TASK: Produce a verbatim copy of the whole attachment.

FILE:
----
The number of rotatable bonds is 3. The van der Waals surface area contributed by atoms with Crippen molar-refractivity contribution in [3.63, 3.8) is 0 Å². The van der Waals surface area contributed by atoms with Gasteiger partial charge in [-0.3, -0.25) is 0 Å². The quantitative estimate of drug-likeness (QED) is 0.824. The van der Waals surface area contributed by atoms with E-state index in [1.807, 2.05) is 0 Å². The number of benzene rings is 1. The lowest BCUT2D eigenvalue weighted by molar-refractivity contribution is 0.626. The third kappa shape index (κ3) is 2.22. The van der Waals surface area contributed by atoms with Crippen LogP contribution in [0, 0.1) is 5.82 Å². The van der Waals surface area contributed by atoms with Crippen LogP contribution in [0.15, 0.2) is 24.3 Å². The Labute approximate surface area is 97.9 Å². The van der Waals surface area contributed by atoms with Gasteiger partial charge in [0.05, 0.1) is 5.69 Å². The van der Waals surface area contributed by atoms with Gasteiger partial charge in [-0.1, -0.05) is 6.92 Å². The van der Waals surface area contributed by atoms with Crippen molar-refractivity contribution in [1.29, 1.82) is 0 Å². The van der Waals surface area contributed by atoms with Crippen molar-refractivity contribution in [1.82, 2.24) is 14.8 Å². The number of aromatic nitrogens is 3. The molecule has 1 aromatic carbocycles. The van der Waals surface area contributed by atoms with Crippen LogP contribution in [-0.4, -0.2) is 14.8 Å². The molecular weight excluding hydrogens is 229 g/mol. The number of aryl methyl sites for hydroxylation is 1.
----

The number of rotatable bonds is 3. The van der Waals surface area contributed by atoms with Crippen molar-refractivity contribution in [3.63, 3.8) is 0 Å². The van der Waals surface area contributed by atoms with Gasteiger partial charge in [-0.3, -0.25) is 0 Å². The quantitative estimate of drug-likeness (QED) is 0.824. The van der Waals surface area contributed by atoms with E-state index in [1.807, 2.05) is 0 Å². The number of benzene rings is 1. The lowest BCUT2D eigenvalue weighted by molar-refractivity contribution is 0.626. The third kappa shape index (κ3) is 2.22. The van der Waals surface area contributed by atoms with Crippen LogP contribution in [0, 0.1) is 5.82 Å². The van der Waals surface area contributed by atoms with Crippen LogP contribution in [0.15, 0.2) is 24.3 Å². The Labute approximate surface area is 97.9 Å². The van der Waals surface area contributed by atoms with Gasteiger partial charge in [0.05, 0.1) is 5.69 Å². The van der Waals surface area contributed by atoms with Gasteiger partial charge in [-0.1, -0.05) is 6.92 Å². The van der Waals surface area contributed by atoms with Crippen molar-refractivity contribution in [1.29, 1.82) is 0 Å². The van der Waals surface area contributed by atoms with Crippen molar-refractivity contribution in [1.82, 2.24) is 14.8 Å². The number of aromatic nitrogens is 3. The molecule has 1 aromatic carbocycles. The van der Waals surface area contributed by atoms with Crippen LogP contribution in [-0.4, -0.2) is 14.8 Å². The molecular weight excluding hydrogens is 229 g/mol. The number of aryl methyl sites for hydroxylation is 1.